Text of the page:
By dragging humans into sleep labs and hooking them up to monitors, scientists have made a handful of discoveries about what the body does when it's asleep. During the deepest phases of slumber, growth hormone is released, facilitating cell repair and energy restoration. And much has been observed about REM (rapid eye movement) sleep, when our eyes dart frantically beneath our eyelids and we dream vividly of talking petunias and killer clams. Many scientists believe REM and non-REM sleep work together to consolidate memories and experiences and burn them permanently into our brain's hard drive. That could explain why some people wake up and suddenly have a solution to a problem that seemed insurmountable the day before. But the connection to sleep is still unclear.
The consequences of sleeplessness are much better understood. Deprivation messes up the body's metabolism, putting insomniacs at risk for a host of diseases. In a 1999 study at the University of Chicago, healthy men who slept just four hours a night for six nights suffered a 30% shortfall in their ability to secrete and respond to insulin -- the hormone that regulates blood sugar. That large a drop can be an early warning of diabetes.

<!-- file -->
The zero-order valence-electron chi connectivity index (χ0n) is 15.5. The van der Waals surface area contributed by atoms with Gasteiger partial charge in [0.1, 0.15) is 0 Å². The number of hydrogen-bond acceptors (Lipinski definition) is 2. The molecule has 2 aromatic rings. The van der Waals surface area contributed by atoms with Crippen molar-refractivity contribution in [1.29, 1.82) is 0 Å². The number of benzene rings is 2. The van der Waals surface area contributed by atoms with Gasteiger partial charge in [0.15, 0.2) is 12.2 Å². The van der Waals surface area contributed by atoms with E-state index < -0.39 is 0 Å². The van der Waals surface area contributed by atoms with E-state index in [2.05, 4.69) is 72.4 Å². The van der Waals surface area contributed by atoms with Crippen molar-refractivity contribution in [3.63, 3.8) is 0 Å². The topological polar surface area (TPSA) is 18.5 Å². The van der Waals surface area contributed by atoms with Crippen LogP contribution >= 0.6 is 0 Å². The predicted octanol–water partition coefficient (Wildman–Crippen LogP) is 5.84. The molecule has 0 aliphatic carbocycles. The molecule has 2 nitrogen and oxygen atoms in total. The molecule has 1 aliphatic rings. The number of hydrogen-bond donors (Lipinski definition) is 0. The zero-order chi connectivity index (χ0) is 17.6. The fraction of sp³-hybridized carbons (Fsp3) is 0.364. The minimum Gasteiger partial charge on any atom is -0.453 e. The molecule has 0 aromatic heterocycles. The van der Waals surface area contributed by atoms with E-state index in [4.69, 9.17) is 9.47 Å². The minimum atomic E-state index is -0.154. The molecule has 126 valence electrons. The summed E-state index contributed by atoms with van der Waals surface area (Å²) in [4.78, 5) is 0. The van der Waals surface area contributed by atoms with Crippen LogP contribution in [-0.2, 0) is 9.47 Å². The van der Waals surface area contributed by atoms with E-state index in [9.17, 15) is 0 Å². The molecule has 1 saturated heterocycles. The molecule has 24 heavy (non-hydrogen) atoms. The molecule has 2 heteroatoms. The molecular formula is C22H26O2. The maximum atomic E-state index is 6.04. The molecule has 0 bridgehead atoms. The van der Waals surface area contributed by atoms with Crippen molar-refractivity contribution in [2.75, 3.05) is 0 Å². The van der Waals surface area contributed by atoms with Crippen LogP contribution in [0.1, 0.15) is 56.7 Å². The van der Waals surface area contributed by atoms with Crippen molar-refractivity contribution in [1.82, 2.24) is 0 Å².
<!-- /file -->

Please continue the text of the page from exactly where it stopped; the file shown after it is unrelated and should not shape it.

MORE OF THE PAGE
More recent studies at the University of Chicago demonstrate a possible link between sleeplessness and obesity. Preliminary results show that study participants who were allowed just four hours of sleep a night for two nights suffered a 20% drop in leptin, a hormone that controls body weight. At the same time, their stomachs produced 20% more ghrelin, a hormone that makes people feel hungry. Sleep-deprived subjects craved high-fat, very sweet foods, and "their appetites increased beyond the extra calories they needed to stay awake," says Eve Van Cauter, a professor at the University of Chica- go's medical school and the director of many sleep studies.